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Monday, May 6, 2013

HERO IS NOT A NOUN. IT IS A VERB

HERO IS NOT A NOUN. IT’S A VERB.

Robert Downey Jr. said that in an interview that

I was reading with the ghost of Ernest Hemingway looking over my shoulder.

He growled, “The man’s right.” 

Then, he read the next sentence and snapped,

“How can a man get it right one breath and go tragically wrong the next?”

“Isn’t that the human condition?” I asked.

“Ha!” snorted Hemingway and stormed off into the shadows of my apartment. 

(He gets that way sometimes.)

What was the next sentence?

“Heroism’s one aspect of an entire spectrum of things –

an act of courage is no more important than an act of cowardice.”

Hemingway called out from the darkness,

“Show me a hero, and I will write you a tragedy. 

But by God, it will be one worth reading.  If Lord Jim had stayed a coward, Conrad’s book would have been shit!”

What do you think of Downey’s remarks, of Hemingway’s?

Last reflection: Once Alex Cavanaugh reminded me that love is also a verb.
{Image courtesy of Esquire Magazine.}


14 comments:

Alex J. Cavanaugh said...

Yes it is!
Maybe he was going for something profound such as there can't be light without darkness?

Allison said...

Hmmm... I think cowardice is just as impacting as courage but I don't think it's as important! That Alex says some wise things too.

Allison (Geek Banter)

D.G. Hudson said...

Heroes are usually required to sacrifice something or someone to become the hero. Heroism has a distinct set of skills required: strength or arcane power, a good set of basic principles, and a way of getting around quickly.

In real life, anyone who thinks and acts for the safety of others has a bit of the hero in them.

M Pax said...

Well, you certainly can't be a hero without doing a lot of action of some sort.

Roland D. Yeomans said...

Alex:
I think he was speaking in term of portraying the characteristic as an actor. Both hero and coward are valid, life moments.

In life, hero is indeed a verb that D.G. is right demands sacrifice. Cowardice does, too, but the soul is a terrible thing to give up.

Allison:
Doesn't Alex say the wisest things sometimes? Thanks for visiting and commenting!

D.G.:
You're right: each of us has the capacity to be the hero in someone's bruised life -- and we pay a terrible price if we turn our backs at such a time!

Mary:
And a suit of armor that flies and shoots energy beams doesn't hurt either! :-)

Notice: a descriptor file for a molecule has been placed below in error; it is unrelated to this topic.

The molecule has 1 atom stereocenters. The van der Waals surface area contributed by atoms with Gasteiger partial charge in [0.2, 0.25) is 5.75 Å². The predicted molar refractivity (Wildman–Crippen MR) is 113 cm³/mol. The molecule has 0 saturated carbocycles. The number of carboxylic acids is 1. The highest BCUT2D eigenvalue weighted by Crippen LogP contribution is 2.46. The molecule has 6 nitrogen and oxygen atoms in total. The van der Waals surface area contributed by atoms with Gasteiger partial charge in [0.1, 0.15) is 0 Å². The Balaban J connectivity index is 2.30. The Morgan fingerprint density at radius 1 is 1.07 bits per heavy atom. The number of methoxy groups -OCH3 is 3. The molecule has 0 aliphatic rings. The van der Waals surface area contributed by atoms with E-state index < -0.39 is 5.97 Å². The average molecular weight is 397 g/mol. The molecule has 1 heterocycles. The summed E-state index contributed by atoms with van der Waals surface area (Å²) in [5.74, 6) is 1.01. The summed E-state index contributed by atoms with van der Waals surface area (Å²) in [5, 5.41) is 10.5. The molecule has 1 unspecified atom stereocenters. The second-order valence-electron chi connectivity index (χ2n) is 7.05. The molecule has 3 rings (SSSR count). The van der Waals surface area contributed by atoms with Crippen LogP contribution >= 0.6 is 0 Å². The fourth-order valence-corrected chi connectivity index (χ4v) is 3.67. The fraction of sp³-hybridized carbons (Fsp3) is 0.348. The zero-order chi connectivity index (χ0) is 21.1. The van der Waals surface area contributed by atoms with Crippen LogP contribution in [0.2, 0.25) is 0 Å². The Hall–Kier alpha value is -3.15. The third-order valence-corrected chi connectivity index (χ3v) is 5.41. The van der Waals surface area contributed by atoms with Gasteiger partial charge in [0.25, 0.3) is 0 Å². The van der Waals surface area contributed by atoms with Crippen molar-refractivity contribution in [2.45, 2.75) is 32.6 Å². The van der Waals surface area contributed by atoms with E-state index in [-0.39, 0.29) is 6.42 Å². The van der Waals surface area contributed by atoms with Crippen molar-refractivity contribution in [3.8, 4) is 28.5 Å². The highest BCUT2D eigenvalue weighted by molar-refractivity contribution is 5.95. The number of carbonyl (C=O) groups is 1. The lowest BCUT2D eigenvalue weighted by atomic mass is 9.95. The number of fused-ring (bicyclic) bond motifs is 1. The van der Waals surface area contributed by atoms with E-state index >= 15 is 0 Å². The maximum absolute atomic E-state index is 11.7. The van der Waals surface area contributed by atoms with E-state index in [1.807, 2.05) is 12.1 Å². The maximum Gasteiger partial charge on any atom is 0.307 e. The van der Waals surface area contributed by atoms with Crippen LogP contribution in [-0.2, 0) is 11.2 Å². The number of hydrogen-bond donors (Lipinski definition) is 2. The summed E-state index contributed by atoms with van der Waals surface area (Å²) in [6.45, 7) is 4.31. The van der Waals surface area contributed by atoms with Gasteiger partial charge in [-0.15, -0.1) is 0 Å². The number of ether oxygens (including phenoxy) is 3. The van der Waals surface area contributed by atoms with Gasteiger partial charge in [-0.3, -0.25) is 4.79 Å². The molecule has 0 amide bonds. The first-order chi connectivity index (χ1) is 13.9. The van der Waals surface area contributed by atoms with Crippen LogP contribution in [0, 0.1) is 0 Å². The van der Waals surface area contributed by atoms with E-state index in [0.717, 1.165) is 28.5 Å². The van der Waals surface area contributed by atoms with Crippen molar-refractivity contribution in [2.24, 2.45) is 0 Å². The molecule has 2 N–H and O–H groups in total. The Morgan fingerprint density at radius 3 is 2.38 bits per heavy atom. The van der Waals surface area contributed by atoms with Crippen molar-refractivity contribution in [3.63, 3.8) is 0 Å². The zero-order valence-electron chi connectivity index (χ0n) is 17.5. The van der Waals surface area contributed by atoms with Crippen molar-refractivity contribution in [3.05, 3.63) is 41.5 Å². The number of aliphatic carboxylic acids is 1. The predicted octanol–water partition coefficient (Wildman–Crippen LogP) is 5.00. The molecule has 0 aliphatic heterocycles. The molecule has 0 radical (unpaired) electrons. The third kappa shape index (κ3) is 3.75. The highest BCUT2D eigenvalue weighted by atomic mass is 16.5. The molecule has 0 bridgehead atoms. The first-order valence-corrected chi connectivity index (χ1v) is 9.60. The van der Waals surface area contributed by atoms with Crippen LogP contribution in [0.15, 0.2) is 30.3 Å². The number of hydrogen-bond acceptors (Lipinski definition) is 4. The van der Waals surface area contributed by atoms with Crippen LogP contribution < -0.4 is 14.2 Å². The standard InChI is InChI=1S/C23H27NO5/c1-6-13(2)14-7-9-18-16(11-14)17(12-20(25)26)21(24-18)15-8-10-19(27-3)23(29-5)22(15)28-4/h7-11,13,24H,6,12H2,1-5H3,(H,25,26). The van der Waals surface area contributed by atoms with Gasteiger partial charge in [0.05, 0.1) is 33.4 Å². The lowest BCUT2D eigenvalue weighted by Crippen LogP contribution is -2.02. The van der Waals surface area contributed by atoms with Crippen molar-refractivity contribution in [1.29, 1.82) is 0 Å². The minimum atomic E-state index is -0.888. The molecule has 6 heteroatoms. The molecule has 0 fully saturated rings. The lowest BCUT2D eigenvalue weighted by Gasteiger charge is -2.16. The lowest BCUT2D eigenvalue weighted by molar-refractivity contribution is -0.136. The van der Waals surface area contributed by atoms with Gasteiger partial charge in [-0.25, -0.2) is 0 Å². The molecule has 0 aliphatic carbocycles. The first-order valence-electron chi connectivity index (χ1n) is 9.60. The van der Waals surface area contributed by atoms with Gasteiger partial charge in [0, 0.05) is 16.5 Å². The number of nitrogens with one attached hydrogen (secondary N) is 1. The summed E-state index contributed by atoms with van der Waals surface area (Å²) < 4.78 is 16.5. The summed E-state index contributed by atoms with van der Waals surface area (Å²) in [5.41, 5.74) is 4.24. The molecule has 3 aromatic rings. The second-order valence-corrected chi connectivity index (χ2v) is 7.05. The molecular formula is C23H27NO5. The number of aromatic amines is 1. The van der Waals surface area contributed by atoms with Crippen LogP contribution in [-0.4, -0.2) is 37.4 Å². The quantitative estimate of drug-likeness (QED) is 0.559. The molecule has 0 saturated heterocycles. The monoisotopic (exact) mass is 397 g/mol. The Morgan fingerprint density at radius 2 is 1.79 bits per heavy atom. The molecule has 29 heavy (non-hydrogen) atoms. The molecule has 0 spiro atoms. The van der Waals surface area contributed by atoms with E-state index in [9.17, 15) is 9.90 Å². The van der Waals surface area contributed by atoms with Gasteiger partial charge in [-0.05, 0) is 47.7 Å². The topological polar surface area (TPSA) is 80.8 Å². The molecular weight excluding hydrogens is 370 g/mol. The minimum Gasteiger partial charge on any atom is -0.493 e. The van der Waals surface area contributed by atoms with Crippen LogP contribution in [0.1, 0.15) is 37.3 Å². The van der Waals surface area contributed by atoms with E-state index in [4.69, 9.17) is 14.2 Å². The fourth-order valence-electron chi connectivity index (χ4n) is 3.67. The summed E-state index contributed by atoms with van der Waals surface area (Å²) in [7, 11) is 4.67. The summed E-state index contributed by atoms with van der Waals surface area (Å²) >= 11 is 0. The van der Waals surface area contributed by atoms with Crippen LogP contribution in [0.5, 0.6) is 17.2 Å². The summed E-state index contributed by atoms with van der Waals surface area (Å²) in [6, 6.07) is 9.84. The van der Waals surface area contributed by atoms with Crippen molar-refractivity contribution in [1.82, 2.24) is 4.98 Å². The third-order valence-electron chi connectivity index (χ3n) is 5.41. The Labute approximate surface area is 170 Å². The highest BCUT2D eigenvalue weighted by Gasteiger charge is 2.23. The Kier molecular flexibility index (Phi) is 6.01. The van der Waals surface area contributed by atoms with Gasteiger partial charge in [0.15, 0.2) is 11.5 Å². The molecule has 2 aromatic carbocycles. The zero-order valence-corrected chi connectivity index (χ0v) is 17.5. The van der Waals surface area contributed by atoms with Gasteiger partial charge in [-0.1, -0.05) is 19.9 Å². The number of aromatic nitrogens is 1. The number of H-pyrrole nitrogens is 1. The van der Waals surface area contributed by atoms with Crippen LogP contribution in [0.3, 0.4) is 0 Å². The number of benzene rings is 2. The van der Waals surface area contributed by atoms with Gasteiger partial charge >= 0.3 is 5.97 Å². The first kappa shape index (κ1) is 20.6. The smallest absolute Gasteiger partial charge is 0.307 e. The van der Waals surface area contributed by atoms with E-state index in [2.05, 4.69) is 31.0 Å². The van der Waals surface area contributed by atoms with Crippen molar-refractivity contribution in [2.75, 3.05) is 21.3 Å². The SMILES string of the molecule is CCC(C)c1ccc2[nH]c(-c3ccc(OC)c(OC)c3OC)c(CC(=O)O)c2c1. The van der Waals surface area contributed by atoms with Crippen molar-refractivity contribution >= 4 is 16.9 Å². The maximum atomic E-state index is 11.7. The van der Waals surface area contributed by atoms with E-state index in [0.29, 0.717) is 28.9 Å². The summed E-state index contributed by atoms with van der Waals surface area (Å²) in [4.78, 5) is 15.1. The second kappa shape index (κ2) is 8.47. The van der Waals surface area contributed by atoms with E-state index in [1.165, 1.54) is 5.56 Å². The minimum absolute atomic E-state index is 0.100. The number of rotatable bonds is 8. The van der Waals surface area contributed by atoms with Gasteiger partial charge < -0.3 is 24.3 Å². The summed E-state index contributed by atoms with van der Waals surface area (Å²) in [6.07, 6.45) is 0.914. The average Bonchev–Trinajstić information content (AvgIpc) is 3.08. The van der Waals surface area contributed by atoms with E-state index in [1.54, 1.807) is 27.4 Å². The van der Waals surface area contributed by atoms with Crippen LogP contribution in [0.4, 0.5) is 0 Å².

The Words Crafter said...

i can sort of see what he's saying. both choices can have an impact. both can have tragic consequences; both cost something; and both will change how you feel about yourself and how others see you.... ?

Roland D. Yeomans said...

Words Crafter:
An astute observation -- and this after a grueling day at work. My Stetson's off to you. :-)

Denise Covey said...

I'll always think of 'hero' as a noun, not a verb.

Michael Di Gesu said...

Hi, Roland,

You and Hemingway's ghost have such an interesting relationship.

Hero.. yes, a noun, a feeling, an entity, and a phenomenon of its own.

One doesn't necessarily have to be a larger than life character to be someone's hero. I could be a something as insignificant as a simple act of kindness.

Michael Di Gesu said...

Hi, Roland,

You and Hemingway's ghost have such an interesting relationship.

Hero.. yes, a noun, a feeling, an entity, and a phenomenon of its own.

One doesn't necessarily have to be a larger than life character to be someone's hero. I could be a something as insignificant as a simple act of kindness.

Roland D. Yeomans said...

Denise:
Yes, I am a former English teacher, too. But I think Robert was being philosophic not literal in his words. :-)

Michael:
Hemingway thinks he should be nominated for sainthood for putting up with me. I tell him you get nominated for sainthood for what you do BEFORE death. He just blows ghost cigar smoke in my face! LOL.

Like you, I believe the best heroes are those who do the simple acts of kindness hour in and hour all their lives. :-)

The Words Crafter said...

i gave up. moved back to blogger. check out Feedly. it's an extension of Chrome. i can use that to see all my friends. it's still called The Journey South. the address is thewordscrafter.blogspot.com

should make things much easier. rest. be safe. see you soon!

VR Barkowski said...

In telling a story, I agree with Mr. D., "an act of courage is no more important than an act of cowardice." The hero's goal in the outer world, whether to rescue, survive, escape, etc., does not negate cowardice. Cowardice is essentially a lack of bravery, and for a protagonist pulled into a hero's journey/quest, it can create an internal conflict that makes him or her that much more compelling. Noun implies stasis. Verb implies action. And in that context, hero is indeed a verb. The most interesting heroes are made not born.

VR Barkowski

Roland D. Yeomans said...

Words Crafter:
I followed you to your new blog on Blogger. I stick by my friends! :-)

VR:
Like you, I beleive Robert has a point: Hero is not a stable, inflexible state. Flames look like objects but they are a process. In similar manner so are people.

Humans are always in flux -- hence they are verbs not nouns. We become what we repeatedly do.

In telling a story heroics and cowardice are elements that make up a story arc.

In living a life, just being kind rather than giving in to spite and anger is a form of heroics that more of us should attempt.

As always, an insightful comment. You and Words Crafter never fail to make me think. :-)

Fact is, most of my visiting friends leave intelligent, fun comments. I have a fun cyber-home!!